THUNDER BAY – Healthbeat – It’s kind of exciting to know that with the Northern Ontario School of Medicine (NOSM), the next generation of doctors are being trained right here in Northwestern Ontario. The program also helps keep those doctors here – students who train in the region are much more like to stay and practice in the region.
But did you know that your level of care may actually improve when your doctor has a student or resident in the room?
Medical Students the Next Generation of Healthcare
“When we have a student or resident in our practice, we tend to explain the disease and its treatment more to both the student and the patient,” said Dr. Bill McCready, the Senior Associate Dean of NOSM’s West Campus and a nephrologist in Thunder Bay. “This results in increased patient satisfaction.”
That’s true for several reasons. The most obvious is the simple fact that you have two (or more) medical professionals providing you with care. This usually starts discussions about your care as the students ask questions – and as mentioned above, this leads to better understanding for you as well.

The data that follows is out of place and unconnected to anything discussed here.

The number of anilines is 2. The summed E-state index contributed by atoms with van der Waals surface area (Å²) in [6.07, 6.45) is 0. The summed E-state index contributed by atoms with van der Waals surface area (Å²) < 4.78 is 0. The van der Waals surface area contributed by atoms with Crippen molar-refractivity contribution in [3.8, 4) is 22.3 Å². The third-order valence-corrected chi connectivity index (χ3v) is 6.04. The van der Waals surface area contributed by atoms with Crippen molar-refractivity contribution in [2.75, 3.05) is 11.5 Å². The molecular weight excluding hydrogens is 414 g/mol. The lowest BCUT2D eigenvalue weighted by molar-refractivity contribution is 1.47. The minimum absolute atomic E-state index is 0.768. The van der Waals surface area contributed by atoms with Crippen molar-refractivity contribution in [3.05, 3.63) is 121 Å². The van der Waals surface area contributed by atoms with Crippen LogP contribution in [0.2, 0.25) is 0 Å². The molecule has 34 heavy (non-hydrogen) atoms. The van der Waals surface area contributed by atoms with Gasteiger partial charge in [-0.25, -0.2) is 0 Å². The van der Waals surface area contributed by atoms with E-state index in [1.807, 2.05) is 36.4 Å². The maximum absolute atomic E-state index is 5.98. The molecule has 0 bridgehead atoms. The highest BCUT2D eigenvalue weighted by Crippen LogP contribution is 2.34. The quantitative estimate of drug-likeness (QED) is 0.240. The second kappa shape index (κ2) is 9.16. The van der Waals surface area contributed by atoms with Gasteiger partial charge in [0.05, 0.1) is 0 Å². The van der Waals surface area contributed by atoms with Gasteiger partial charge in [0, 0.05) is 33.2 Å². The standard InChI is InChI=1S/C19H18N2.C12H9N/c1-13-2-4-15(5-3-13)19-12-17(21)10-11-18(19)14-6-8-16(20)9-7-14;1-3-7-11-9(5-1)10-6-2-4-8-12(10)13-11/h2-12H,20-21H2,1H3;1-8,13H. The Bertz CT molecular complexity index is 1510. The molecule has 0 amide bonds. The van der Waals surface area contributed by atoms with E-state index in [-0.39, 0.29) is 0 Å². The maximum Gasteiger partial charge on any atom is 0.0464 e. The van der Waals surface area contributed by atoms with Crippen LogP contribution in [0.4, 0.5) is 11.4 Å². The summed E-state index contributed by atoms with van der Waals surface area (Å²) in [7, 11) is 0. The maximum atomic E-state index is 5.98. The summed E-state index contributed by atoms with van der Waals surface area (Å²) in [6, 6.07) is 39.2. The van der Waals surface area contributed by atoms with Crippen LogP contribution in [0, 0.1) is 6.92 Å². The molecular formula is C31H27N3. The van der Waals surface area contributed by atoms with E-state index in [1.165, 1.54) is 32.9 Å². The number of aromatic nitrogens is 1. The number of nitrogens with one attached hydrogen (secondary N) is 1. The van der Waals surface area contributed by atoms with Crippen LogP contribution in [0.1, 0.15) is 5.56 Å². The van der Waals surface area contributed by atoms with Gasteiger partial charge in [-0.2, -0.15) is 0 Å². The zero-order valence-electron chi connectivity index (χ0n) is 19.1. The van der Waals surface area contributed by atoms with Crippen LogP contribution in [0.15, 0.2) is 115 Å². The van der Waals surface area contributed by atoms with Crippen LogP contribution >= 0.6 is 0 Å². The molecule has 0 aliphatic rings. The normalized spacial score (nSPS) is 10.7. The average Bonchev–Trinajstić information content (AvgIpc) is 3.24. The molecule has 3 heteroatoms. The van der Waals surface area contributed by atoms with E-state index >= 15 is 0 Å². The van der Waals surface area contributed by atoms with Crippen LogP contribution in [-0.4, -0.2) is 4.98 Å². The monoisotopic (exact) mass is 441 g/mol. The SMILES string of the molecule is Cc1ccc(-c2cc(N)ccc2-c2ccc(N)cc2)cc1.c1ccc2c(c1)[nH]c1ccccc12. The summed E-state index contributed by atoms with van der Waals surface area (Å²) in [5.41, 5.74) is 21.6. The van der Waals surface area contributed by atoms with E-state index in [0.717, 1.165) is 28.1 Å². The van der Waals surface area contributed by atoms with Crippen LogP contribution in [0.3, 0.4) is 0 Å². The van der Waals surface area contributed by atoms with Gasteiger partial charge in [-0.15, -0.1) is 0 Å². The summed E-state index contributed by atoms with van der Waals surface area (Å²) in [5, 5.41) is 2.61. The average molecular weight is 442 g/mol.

Patients also tend to get more time with their doctor if there is a student present. As with any profession, it takes more time to train a student than to just do it yourself, so doctors take this into consideration when accepting appointments. In this case that extra time is spent on you, so all the better.
One of the most important benefits of having a doctor who teaches is that he or she will likely have the latest information. New medical research, treatments, and other advances are happening daily, and it’s difficult for the individual doctor to keep up with everything. Most physicians see working with students and residents as one way to keep up-to-date.
Depending on the physician and circumstances, doctors with students may actually see more patients, which means you’ll get your appointment sooner. Although all medical learners work “under supervision” of a doctor, that doesn’t necessarily mean that the doctor is in the room at all times. Residents especially may do initial assessments or explain treatment options to one patient while the doctor is talking to another patient, allowing that physician to care for more patients in a day.
It’s important to note that a patient may decline having a student at any time, and doctors will certainly respect those wishes. However, once patients get over their initial worries and realize they will likely receive better care for all the reasons given above, they actually prefer having students in the room. Dr. McCready, who has helped train doctors in Thunder Bay since 1982, said that patients used to seeing learners with their doctors notice the difference.
“One physician told me a patient once asked, ‘Where is your student today? You know you are a much better doctor when you have a student,’” Dr. McCready said.